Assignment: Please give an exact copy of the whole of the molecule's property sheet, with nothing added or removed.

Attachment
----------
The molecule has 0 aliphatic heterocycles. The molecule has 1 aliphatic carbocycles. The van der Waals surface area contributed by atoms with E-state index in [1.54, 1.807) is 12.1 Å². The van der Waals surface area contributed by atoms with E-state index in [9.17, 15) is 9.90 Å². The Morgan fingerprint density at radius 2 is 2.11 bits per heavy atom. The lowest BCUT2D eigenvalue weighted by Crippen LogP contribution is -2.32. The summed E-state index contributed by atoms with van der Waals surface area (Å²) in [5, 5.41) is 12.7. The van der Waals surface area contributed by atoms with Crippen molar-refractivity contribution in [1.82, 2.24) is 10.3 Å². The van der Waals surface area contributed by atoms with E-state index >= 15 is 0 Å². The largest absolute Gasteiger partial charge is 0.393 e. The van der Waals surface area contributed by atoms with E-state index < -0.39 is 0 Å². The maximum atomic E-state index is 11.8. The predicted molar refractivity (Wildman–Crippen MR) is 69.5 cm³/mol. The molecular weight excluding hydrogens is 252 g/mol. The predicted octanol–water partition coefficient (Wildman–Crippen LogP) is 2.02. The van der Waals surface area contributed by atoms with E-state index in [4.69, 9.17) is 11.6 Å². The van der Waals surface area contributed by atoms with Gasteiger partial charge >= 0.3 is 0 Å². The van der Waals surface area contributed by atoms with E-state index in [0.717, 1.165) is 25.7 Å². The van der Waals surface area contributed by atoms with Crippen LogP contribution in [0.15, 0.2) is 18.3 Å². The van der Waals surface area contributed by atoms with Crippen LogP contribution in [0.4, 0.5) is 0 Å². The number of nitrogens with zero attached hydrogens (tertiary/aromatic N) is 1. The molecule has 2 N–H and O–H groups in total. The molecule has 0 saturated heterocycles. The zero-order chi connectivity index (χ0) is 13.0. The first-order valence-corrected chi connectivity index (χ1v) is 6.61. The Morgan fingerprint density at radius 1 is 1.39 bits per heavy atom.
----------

The molecule has 0 aliphatic heterocycles. The molecule has 1 aliphatic carbocycles. The van der Waals surface area contributed by atoms with E-state index in [1.54, 1.807) is 12.1 Å². The van der Waals surface area contributed by atoms with E-state index in [9.17, 15) is 9.90 Å². The Morgan fingerprint density at radius 2 is 2.11 bits per heavy atom. The lowest BCUT2D eigenvalue weighted by Crippen LogP contribution is -2.32. The summed E-state index contributed by atoms with van der Waals surface area (Å²) in [5, 5.41) is 12.7. The van der Waals surface area contributed by atoms with Crippen molar-refractivity contribution in [1.82, 2.24) is 10.3 Å². The van der Waals surface area contributed by atoms with E-state index >= 15 is 0 Å². The largest absolute Gasteiger partial charge is 0.393 e. The van der Waals surface area contributed by atoms with E-state index < -0.39 is 0 Å². The maximum atomic E-state index is 11.8. The predicted molar refractivity (Wildman–Crippen MR) is 69.5 cm³/mol. The molecular weight excluding hydrogens is 252 g/mol. The predicted octanol–water partition coefficient (Wildman–Crippen LogP) is 2.02. The van der Waals surface area contributed by atoms with E-state index in [4.69, 9.17) is 11.6 Å². The van der Waals surface area contributed by atoms with Gasteiger partial charge >= 0.3 is 0 Å². The van der Waals surface area contributed by atoms with E-state index in [0.717, 1.165) is 25.7 Å². The van der Waals surface area contributed by atoms with Crippen LogP contribution in [0.15, 0.2) is 18.3 Å². The van der Waals surface area contributed by atoms with Crippen LogP contribution in [0.4, 0.5) is 0 Å². The number of nitrogens with zero attached hydrogens (tertiary/aromatic N) is 1. The molecule has 2 N–H and O–H groups in total. The molecule has 0 saturated heterocycles. The zero-order chi connectivity index (χ0) is 13.0. The first-order valence-corrected chi connectivity index (χ1v) is 6.61. The Morgan fingerprint density at radius 1 is 1.39 bits per heavy atom.